Rejoice in the Lamb : Work information

(Edward) Benjamin Britten ( Music, Images,)
Performed by
Simon Birchall (Bass), Margaret Philips (Organ), Simon Berridge (Tenor), Carys Lane (Soprano), Deborah Miles-Johnson (Alto), Sixteen, Harry Christophers (Conductor)

This work

Work name
Rejoice in the Lamb
Work number
Op. 30
1943-00-00 02:00:00

This recording

Mark Brown
Mike Hatch
Recording date

Track listing

  • Rejoice in God, o ye Tongues 4:14 min
  • For I will consider my Cat Jeoffry 2:07 min
  • For the Mouse is a creature 0:56 min
  • For the flowers are great blessings 1:57 min
  • For I am under the same accusation 2:50 min
  • For H is a spirit - For the instruments are by their rhimes 5:06 min


Britten's delightful Rejoice in the Lamb was commissioned to celebrate the 50th anniversary of the consecration of St. Matthew's Church, Northampton, by its vicar and well known arts patron, Walter Hussey. It was first performed at the church on 21 September 1943.

The work sets part of a poem, Jubilate Agno, by the 18th century poet Christopher Smart. At the time of its authorship, Smart was confined to an asylum suffering from a form of religious mania, though his ability to see God's hand in the unity of creation surely produced one of the most remarkable of religious poems. Britten chose to set the more intelligible parts in the form of a small cantata for four soloists, chorus and organ.

At times celebratory, at others respectfully solemn, Rejoice in the Lamb is one of Britten's most popular choral works. Having recently re-discovered the vocal style of Purcell, the influence of Britten's great predecessor is clearly evident, particularly in the Hallelujah sections that occur near the beginning and end of the work. The chorus describing various musical instruments, For the instruments are by their rhimes, is great fun.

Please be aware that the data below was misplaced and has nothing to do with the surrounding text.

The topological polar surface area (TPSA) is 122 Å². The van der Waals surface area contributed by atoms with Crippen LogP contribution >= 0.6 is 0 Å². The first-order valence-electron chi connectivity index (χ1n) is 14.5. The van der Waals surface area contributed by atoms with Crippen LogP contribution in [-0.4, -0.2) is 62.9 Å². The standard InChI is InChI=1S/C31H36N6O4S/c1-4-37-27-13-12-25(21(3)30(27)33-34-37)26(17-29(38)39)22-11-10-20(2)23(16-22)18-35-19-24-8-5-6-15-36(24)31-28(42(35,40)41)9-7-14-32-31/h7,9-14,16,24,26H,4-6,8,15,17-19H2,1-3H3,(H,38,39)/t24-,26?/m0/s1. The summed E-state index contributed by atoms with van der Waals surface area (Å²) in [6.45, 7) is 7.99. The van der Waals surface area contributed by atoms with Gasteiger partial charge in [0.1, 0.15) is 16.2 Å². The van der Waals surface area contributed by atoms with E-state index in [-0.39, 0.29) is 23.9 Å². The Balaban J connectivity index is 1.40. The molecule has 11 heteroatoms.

The Composers

(Edward) Benjamin Britten

Born in Lowestoft to a middle-class family, Benjamin Britten composed prolifically from an early age.  Although his mother was an amateur singer, Britten's writing seemed borne out of no more than an obsessive love for the activity, the fruits of which won him the tutelage of Frank Bridge .  At the time, Bridge's own artistic values were developing in an increasingly avant-garde direction.  Although instilling technique and discipline in Britten, his main aim was to encourage him to question whether what he had written precisely matched his intent.

After a miserable public school education, Britten entered the Royal College of Music in 1930.  He found tutors such as Harold Samuel and Arthur Benjamin far less adventurous than Bridge, and he began to look for other avenues of learning.  Plans to study with Alban Berg  came to nothing, but a comission to score a documentary about the General Post Office led both to a new source of income and a meeting with poet W.H. Auden, with whom Britten was to have close personal and artistic ties.

Britten set many of Auden's texts and followed him to America in 1939.  Travelling with him was Peter Pears, a young tenor who became Britten's lover, muse and foremost performer.  After writing successful works such as the Sinfonia da Requiem abroad, Britten returned to his home country and rediscovered his heritage, both through English poetry and through the works of composers such as Henry Purcell , whose work was the basis for his Young Person's Guide to the Orchestra.  His first operatic success was also English to the core; Peter Grimes was the first of many Britten operas spearheading a revival of the country's vocal tradition.

Gravitating to the nearby town of Aldeburgh, Britten led the instigation of an annual music festival of which his works were the star attraction.  When not engaged in the organisation of the festival he travelled widely; the Gamelan music of Bali influenced the composition of works like the ballet The Prince of the Pagodas and the Noh theatre of Japan informed Curlew River.  A visit to Russia led to a lifelong friendship with cellist and conductor Mstislav Rostropovich, who he composed for and invited to perform at Aldeburgh.

A gentle person by nature, most of Britten's works eschew the bombast of the Romantic composers.  He was scathing of Beethoven and Brahms, and the restraint of his music has caused many to label him as repressed.  Certainly there are dark undercurrents in much of his work, especially in the malevolent psychological themes of some of his operas, but much of his work is informed more by wry wit and pacifism.  In his later years, Britten was shocked, as he had shocked his predecessors in his day, by the works of Birtwistle, and by comparison his music is accessible.  However, there is always more to it than the surface impressionism one might expect at first listening.